If you need to dry your slippers or sandals quickly, you can go ahead and use a hair dryer, heater or oven. But, it’s always better to dry them longer at a low temperature. Hold the hair dryer far away from the shoe and keep it at a low temperature. The same goes for the heater. It’s also a good idea to put a couple layers of newspaper between the shoe and the heat source. Leather shoes should only be dried using a direct heat source in extreme emergencies! Aqua shoes and synthetic sandals without special cushioning can be washed. All other shoes (cushioned, with leather or specific instructions to this effect) should not be washed in the washing machine!
How to dry running and cycling shoes?
The same goes for special athletic shoes such as running or cycling shoes. Since cycling and running shoes usually have very cushiony outer fabrics, they can be stuffed to your heart’s content. But, after washing, you need to give the shoes a break of at least a day on top of the time it takes for them to dry so that the cushioning can “recover”. Running and cycling shoes have particularly cushioned or stiff soles and should not be machine washed!
How to dry climbing shoes?
As a general rule, avoid drying climbing shoes with a heat source, since most models have at least some leather. With the exception of a few synthetic and machine washable models, climbing shoes should be cleaned using a brush, neutral soap and lukewarm water. Then let them air dry. Usually, we don’t climb in heavy rains, so climbing shoes don’t really get all that wet.
How to dry multisport and casual shoes?
Both multisport and casual shoes are usually cleaned superficially. If they get rained on, just let them dry at room temperature. If you have shoes with removable insoles, it is recommended that you remove these when the shoes are drying and wash them every once in a while for hygienic reasons. That way, both the insoles themselves as well as the shoe’s interior can dry more quickly. To wash the insoles, simply use some soap or washing-up liquid and lukewarm water. Then let them air dry or place them on the radiator (on low). This makes for a pleasant environment for your feet and helps to prevent strong odours, especially in running and cycling shoes.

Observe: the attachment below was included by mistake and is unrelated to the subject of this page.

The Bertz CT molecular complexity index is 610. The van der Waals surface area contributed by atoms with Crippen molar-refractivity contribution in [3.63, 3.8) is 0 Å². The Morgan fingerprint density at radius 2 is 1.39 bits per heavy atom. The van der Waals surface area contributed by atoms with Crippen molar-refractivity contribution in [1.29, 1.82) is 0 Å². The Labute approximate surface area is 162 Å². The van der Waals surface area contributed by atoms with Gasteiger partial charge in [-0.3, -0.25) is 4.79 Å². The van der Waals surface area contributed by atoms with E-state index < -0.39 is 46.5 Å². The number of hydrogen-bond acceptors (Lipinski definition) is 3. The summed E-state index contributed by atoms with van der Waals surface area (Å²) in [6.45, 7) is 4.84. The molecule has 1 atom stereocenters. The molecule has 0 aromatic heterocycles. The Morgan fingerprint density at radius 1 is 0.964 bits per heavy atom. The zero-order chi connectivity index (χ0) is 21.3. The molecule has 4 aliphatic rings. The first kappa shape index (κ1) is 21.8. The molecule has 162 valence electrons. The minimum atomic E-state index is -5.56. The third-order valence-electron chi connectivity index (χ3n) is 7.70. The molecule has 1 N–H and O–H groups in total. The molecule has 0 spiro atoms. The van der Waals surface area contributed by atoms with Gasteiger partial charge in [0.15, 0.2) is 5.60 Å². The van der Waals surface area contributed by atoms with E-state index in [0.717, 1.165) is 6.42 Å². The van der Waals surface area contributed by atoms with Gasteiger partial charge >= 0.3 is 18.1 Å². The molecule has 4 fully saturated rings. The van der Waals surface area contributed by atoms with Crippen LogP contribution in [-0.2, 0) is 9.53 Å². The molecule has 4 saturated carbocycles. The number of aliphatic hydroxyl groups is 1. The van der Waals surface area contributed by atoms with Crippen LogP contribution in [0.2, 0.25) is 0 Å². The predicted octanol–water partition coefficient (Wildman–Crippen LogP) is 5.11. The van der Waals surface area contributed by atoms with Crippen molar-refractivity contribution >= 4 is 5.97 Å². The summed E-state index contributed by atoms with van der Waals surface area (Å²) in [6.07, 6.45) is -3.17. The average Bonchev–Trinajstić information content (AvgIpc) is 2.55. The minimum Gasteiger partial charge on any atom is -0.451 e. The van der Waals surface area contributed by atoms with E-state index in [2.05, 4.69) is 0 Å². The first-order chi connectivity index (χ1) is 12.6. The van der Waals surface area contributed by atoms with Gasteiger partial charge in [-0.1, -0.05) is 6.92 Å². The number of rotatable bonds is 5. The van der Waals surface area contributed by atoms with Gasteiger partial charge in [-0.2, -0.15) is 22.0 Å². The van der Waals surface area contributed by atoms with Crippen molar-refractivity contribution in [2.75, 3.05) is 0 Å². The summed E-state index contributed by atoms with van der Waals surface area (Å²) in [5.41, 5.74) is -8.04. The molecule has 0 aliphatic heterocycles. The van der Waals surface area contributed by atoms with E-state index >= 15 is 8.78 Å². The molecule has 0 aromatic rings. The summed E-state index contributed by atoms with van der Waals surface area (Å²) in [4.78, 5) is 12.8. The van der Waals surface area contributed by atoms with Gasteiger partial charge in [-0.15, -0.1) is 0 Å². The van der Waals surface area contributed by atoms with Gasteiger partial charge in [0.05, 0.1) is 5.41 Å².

How to dry walking boots, trekking boots, mountaineering boots and leather boots?
The more stable shoes, such as approach shoes, walking boots, trekking boots, mountaineering boots and winter boots, should never be machine washed! These usually have some percentage of leather or a combination of leather and synthetic fabric. Thus, as mentioned above, only in emergencies should you use a direct source of heat to dry them. It is better to use newspaper and re-wax them. If you’re outdoors and you haven’t got any paper on you, an absorbent microfibre cloth will help to absorb the moisture.
Even though being close to the campfire will certainly warm your heart, it shouldn’t be used for drying your walking boots! The more air that is exposed to the shoe, the better. Thus, to dry them, unlace the shoes and flip the tongue out over the toe box. This will allow more air to circulate. If there are rooms with different temperatures in the hut or at home, always bear in mind: the warmer the indoor air, the better. When it comes to leather, the room shouldn’t be too dry; for shoes with synthetic fabrics, on the other hand, dry air can really speed up the drying time. When outdoors, wind can also be useful, as it reduces the drying time. In smaller spaces, such as a tent, you shouldn’t dry too many things at once, as the air can become saturated with moisture, which prolongs the drying process and worsens the air quality in the tent.
Some general advice
Shoes should always be completely dry before using them again. Of course, aqua shoes and wellies are the exceptions to the rule, or if you’re on a trip and can’t really go barefoot. To prevent blisters on your feet, apply a thin coat of lotion to your feet before beginning your adventure and wear soft wool socks (virgin wool!). This reduces friction, which allows you to walk in damp shoes with less problems.
Of course, even the thickest of membrane boots are pointless if you’re wearing them in the rain with shorts on. Drying the material is the lesser evil when compared to water in your boots. Wear either long waterproof trousers or gaiters! If you’re on a trekking tour and your boots aren’t completely dry, put on a different pair (you should always have a second pair of boots or at least trekking sandals for longer tours not only for this purpose but also to prevent straining your foot on one side with the one shoe) and clip your wet pair to your pack. They’ll just dangle there and be dry in no time.
Last but not least: always air out your shoes after wearing them! Refrain from putting them in your wardrobe or in a shoe sack immediately after using them. Not only the visibly wet face fabric but also water vapour accumulates in the fabric and has to be able to dry!